WASHINGTON: Commerce Department opened an investigation Wednesday into a complaint by American steel producers, asking the government to impose duties on low-cost corrosion-resistant steel products imported from six countries.
Six petitioners, including United States Steel Corp. X, -1.65% , complained that the low import prices of corrosion-resistant steel products imported from China, India, Italy, South Korea and Taiwan have exerted downward pricing pressure across the entire domestic market for corrosion-resistant steel products, which are typically used in the automotive, construction and equipment industries.
In recent months tons of imported steel products from China, India, South Korea and Taiwan accounted for a combined 30% of total steel imports, or 40% if imported tonnage from NAFTA trade partners Canada and Mexico are excluded, according to a recent research from Morningstar Inc., a Chicago-based investment research firm.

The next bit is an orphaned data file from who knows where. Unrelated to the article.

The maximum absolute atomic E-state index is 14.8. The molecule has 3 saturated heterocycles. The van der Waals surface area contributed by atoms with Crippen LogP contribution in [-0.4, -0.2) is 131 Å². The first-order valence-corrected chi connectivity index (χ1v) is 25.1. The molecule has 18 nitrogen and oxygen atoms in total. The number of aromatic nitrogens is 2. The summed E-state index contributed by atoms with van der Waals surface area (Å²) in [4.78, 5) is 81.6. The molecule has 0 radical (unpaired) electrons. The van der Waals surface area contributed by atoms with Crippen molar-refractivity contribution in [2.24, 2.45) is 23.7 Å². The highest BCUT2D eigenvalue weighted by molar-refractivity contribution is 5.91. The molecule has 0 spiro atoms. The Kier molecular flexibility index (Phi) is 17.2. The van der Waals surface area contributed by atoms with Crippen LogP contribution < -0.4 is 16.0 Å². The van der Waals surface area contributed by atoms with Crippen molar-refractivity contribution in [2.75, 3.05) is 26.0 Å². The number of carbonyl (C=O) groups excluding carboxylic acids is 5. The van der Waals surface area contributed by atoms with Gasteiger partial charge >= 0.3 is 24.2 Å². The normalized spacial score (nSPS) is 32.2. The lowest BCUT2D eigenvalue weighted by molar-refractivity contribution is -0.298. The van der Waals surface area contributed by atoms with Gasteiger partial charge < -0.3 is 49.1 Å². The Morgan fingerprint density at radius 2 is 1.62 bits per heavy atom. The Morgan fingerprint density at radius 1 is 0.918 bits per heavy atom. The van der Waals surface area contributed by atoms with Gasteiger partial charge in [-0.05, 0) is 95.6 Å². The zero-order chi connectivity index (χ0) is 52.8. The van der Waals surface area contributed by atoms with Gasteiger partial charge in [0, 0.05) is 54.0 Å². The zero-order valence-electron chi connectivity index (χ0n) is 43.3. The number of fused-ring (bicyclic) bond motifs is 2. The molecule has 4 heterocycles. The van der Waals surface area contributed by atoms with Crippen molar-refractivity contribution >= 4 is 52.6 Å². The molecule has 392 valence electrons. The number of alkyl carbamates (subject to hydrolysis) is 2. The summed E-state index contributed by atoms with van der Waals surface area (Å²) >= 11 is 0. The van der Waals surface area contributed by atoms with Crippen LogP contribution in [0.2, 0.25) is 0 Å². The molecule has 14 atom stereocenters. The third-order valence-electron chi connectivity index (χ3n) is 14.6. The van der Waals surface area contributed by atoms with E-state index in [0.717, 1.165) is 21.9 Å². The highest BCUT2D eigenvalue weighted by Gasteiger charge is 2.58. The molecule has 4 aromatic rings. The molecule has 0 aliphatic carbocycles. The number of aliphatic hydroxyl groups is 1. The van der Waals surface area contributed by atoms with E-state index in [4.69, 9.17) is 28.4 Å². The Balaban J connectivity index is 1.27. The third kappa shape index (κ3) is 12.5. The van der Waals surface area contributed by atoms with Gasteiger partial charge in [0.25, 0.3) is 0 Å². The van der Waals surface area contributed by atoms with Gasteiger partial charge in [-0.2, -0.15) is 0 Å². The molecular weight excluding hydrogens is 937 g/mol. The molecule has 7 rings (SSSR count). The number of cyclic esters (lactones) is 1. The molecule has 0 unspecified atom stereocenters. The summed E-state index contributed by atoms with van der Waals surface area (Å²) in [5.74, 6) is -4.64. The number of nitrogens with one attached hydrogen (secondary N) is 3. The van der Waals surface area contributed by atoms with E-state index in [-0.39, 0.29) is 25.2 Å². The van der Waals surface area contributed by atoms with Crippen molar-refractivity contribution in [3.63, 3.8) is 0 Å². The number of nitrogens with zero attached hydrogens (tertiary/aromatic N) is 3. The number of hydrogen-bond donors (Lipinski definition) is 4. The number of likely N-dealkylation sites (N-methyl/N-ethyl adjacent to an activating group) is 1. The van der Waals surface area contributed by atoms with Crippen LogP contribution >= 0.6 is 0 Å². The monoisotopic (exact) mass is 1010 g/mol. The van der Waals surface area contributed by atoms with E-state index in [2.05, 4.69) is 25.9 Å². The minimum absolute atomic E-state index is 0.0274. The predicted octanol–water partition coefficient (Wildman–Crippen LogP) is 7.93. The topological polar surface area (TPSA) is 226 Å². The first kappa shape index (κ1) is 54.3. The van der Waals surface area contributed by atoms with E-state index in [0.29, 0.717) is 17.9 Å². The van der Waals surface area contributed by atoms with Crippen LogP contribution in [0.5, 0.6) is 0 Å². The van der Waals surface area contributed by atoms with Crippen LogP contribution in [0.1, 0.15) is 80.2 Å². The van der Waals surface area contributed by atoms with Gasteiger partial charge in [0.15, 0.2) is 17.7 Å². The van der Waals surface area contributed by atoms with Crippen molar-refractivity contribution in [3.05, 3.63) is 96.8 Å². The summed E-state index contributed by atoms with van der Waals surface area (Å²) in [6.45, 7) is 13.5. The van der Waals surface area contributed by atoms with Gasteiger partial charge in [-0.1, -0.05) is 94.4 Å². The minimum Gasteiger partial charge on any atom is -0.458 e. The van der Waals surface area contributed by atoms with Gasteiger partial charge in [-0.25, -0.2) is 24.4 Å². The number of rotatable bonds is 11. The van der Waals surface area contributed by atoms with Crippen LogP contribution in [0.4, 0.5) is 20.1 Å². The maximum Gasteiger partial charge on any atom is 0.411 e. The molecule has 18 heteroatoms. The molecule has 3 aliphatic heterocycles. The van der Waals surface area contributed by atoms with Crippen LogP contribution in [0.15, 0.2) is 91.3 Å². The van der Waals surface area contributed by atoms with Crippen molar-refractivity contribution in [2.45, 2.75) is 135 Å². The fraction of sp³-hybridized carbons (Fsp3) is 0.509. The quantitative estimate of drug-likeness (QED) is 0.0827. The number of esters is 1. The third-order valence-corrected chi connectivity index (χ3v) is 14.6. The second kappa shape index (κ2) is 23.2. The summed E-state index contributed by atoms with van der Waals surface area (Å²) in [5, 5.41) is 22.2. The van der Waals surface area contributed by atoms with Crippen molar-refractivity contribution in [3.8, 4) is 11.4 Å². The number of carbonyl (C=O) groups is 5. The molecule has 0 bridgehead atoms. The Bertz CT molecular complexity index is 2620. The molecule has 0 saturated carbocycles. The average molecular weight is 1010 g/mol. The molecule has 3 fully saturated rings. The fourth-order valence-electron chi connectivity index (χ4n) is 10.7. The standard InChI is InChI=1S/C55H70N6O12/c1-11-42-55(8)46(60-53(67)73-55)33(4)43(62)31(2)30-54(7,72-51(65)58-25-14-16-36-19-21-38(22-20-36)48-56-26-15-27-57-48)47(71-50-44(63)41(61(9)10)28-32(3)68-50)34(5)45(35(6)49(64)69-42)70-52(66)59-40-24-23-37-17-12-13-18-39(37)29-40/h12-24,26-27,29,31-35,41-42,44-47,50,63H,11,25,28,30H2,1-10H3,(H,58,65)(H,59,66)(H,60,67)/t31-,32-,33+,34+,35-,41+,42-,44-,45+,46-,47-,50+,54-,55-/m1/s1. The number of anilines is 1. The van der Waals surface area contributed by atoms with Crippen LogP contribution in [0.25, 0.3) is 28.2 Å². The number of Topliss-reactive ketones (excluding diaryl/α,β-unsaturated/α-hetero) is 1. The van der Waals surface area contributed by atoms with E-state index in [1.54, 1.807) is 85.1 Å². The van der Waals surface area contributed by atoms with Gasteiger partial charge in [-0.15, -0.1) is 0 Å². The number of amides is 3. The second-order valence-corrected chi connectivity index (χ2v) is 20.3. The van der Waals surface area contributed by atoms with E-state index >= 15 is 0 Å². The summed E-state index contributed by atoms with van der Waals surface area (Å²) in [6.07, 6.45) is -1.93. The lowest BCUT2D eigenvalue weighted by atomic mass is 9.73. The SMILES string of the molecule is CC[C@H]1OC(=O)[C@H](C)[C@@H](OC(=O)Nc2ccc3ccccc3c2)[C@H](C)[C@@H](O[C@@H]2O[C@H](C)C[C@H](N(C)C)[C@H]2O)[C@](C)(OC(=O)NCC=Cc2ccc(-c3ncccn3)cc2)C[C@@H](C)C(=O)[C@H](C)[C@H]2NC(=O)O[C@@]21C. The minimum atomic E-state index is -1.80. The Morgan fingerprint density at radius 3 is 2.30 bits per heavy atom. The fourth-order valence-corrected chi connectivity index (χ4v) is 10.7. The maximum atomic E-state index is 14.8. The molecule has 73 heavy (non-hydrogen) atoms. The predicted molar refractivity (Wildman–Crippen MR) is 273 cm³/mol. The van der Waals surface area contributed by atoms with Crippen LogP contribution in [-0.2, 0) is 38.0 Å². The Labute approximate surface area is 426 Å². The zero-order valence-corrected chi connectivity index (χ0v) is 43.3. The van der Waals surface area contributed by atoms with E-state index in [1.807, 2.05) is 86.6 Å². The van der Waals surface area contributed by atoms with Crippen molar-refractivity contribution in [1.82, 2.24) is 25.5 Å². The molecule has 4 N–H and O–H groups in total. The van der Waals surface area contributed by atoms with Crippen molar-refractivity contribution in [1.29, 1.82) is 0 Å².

“For a publicly traded company, even just the filing of the trade case changes the competitive landscape,” said Andrew Lane, equity analyst with Morningstar Inc.
After the filing of the case on June 3, shares of Nucor Corporation NUE, -0.27% – one of the complainants — closed 0.7% higher and shares of another petitioner, ArcelorMittal MT, -1.61% , rose 1.7%.
”If indeed the trade case is determined in that there is illegal dumping going on, the sanctions are applied retroactively all the way back to the date that the trade case was filed,” Lane said in a phone interview. “Importers would become more wary about importing goods that may be subjected to a retroactive tariff. Therefore the publicly traded domestic steel makers will see an uptick in the shipment volumes. They take a little bit of the share from those companies, which helps their profitability.”